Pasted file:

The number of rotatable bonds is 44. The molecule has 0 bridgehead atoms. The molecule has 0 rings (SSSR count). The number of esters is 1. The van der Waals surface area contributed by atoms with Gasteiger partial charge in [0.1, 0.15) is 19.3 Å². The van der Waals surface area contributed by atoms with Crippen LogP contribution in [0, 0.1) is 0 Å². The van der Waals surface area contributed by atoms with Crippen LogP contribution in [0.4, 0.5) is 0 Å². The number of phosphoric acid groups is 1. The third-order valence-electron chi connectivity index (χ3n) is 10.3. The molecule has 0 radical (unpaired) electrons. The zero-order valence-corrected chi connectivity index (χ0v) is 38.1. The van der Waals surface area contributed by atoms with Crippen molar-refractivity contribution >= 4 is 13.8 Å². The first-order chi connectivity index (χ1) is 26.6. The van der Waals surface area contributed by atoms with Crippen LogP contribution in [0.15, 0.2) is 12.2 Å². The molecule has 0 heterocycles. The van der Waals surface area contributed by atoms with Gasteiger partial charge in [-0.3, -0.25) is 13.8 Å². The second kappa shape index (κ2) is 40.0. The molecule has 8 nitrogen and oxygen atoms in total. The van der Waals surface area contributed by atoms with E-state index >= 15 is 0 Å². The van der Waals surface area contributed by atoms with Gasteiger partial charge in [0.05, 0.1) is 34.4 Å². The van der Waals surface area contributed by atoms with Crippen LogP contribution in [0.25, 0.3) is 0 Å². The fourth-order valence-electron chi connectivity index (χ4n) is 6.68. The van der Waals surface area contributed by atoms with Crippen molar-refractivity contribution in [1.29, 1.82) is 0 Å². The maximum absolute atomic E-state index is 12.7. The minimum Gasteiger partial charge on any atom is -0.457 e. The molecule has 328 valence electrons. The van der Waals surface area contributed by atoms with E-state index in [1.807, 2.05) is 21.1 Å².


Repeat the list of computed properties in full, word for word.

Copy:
The number of rotatable bonds is 44. The molecule has 0 bridgehead atoms. The molecule has 0 rings (SSSR count). The number of esters is 1. The van der Waals surface area contributed by atoms with Gasteiger partial charge in [0.1, 0.15) is 19.3 Å². The van der Waals surface area contributed by atoms with Crippen LogP contribution in [0, 0.1) is 0 Å². The van der Waals surface area contributed by atoms with Crippen LogP contribution in [0.4, 0.5) is 0 Å². The number of phosphoric acid groups is 1. The third-order valence-electron chi connectivity index (χ3n) is 10.3. The molecule has 0 radical (unpaired) electrons. The zero-order valence-corrected chi connectivity index (χ0v) is 38.1. The van der Waals surface area contributed by atoms with Crippen molar-refractivity contribution >= 4 is 13.8 Å². The first-order chi connectivity index (χ1) is 26.6. The van der Waals surface area contributed by atoms with Crippen LogP contribution in [0.15, 0.2) is 12.2 Å². The molecule has 0 heterocycles. The van der Waals surface area contributed by atoms with Gasteiger partial charge in [-0.3, -0.25) is 13.8 Å². The second kappa shape index (κ2) is 40.0. The molecule has 8 nitrogen and oxygen atoms in total. The van der Waals surface area contributed by atoms with E-state index >= 15 is 0 Å². The van der Waals surface area contributed by atoms with Gasteiger partial charge in [0.05, 0.1) is 34.4 Å². The van der Waals surface area contributed by atoms with Crippen LogP contribution in [0.25, 0.3) is 0 Å². The fourth-order valence-electron chi connectivity index (χ4n) is 6.68. The van der Waals surface area contributed by atoms with Crippen molar-refractivity contribution in [1.29, 1.82) is 0 Å². The maximum absolute atomic E-state index is 12.7. The minimum Gasteiger partial charge on any atom is -0.457 e. The molecule has 328 valence electrons. The van der Waals surface area contributed by atoms with E-state index in [1.807, 2.05) is 21.1 Å².